I finally got ahold of this book which won a Printz Honor a few years ago. It is the third in a trilogy, but I didn’t feel any need to read the first two books. Taylor-Jane Simon has Asperger’s Syndrome. She’s nineteen and wants to become independent. The book takes place in the summer before she starts college when she is in France as personal assistant to a young man, Martin, with cerebral palsy. His family consists of him, his brother Luke and their father who may soon become her step father. Her mother has come on this trip and Taylor worries that if they marry, her job will not fit on a resume as Martin will have become her brother.
During the summer Taylor makes great steps to acquire more independence, while telling the story of her confused first years in school, her anger with her mother who she feels wants to control her. An elderly woman with dementia becomes a kind of mentor to her and helps her to work out what she needs to say to her mother.
I loved the setting of this in the south of France which I think the author really caught. Taylor seemed real as she struggled to become independent and control her rages. She has a real personality that comes through in her thoughts on Jean-Paul Sartre,Stanley from Harold Pinter’s play The Birthday Party – she definitely doesn’t want to be like Stanley – and her gerbils Harold Pinter and Samuel Beckett.
“I think of Jean-Paul Sartre’s little book. Who am I? Am I someone, anyone, or no one? Last fall, when I read Samuel beckett’s play, Waiting for Godot, I thought about spending your life waiting. Whit if I was withing for no one, and the no one was me?” p. 128
“Photo albums are kind of like rearview mirrors for family and friends. They let people look behind you at things that have already happened.” p. 128
“My mother’s a prostitute. Not the filthy, street walking kind. She’s actually quite pretty, fairly well spoken, and has lovely clothes. But she sleeps with men for money or gifts, and according to the dictionary, that makes her a prostitute. She started working in 1940 when I was seven, the year we moved from Detroit to New Orleans.” When they arrive at Willie’s, the brothel where her mother is returning to work, Willie tells her she doesn’t like kids. Josie responds that she doesn’t much like them either. When asked what she does like, she responds, “We’ll I go to school, I read, I cook, I clean and I make martinis for Mother.” So begins her life living at Willies, but when she’s twelve she moves out to live in a bookstore in the French Quarter, Marlowe’s Bookstore, where she has a tiny room upstairs. Charlie Marwell, the owner who is also a writer, let her stay there and then begin working for him.When the story begins she’s finished high school, is working in the bookstore, cleaning over at Willie’s in the morning., but not sure of what she wants to do, though she’s real smart and the idea of college is alluring. Also, Charlie is very sick, so she runs the store with his young son Patrick.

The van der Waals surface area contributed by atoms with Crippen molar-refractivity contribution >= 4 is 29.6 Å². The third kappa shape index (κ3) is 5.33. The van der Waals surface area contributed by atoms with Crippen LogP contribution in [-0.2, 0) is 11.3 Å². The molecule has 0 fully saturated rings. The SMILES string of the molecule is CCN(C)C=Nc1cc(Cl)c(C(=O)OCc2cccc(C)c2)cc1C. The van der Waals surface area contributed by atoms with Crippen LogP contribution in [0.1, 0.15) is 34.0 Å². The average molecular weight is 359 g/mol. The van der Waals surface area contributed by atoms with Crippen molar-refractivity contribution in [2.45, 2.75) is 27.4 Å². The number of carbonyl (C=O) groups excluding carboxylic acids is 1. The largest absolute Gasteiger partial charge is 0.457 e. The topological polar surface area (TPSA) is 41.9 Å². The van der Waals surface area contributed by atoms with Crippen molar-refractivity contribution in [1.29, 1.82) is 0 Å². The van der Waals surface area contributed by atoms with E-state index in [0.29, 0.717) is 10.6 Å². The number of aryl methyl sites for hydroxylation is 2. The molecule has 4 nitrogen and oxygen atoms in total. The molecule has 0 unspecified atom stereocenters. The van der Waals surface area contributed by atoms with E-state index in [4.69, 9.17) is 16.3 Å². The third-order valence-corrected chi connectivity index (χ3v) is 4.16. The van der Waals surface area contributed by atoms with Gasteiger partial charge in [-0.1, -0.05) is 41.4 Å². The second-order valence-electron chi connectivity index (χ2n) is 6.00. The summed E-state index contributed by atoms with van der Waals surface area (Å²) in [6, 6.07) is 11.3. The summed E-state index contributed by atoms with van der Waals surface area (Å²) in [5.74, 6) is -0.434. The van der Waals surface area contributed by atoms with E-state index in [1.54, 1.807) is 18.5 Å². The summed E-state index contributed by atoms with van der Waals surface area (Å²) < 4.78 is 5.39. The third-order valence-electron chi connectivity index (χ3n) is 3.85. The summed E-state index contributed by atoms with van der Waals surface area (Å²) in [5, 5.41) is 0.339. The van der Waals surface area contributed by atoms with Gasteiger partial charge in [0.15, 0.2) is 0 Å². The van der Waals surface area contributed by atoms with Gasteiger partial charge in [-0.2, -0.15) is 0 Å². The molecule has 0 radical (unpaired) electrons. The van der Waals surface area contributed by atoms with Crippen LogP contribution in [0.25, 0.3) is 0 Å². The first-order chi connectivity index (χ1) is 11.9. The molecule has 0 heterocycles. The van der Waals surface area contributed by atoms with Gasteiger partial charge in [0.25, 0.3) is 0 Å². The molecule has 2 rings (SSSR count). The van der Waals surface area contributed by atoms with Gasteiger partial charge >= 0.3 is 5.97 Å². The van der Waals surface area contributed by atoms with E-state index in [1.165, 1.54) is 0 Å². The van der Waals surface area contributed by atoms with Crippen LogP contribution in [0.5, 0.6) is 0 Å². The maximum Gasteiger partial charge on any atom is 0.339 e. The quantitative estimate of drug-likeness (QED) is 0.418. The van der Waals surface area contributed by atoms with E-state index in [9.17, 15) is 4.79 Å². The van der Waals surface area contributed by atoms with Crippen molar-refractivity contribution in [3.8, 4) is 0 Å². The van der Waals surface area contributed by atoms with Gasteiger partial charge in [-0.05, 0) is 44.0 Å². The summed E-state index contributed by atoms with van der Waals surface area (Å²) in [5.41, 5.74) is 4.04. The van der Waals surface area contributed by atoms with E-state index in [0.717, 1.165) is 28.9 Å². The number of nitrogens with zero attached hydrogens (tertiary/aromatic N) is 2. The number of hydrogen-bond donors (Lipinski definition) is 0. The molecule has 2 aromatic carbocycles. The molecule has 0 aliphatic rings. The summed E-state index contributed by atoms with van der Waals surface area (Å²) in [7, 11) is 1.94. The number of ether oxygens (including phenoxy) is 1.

It takes meeting a new customer at the bookstore, Charlotte, an uptown girl who goes to Smith College to get Josie’s mind focused on leaving New Orleans for Massachusetts and Smith, but first comes an encounter with another customer who buys David Copperfield and a book of poetry by Yeats. This customer who entrances Josie is from Tennessee, in town for the Sugar Bowl. She wishes he were her father. The next day he is found dead in a bar, robbed of his watch and she will be questioned. Josie finds out more than she wants to know, but keeps it hidden. So now she has more to worry about, especially when her mother runs off with a gangster to California.
Trying to keep everything hidden puts Charlotte at risk as well as those around her, but eventually she learns who to trust and who to clear of.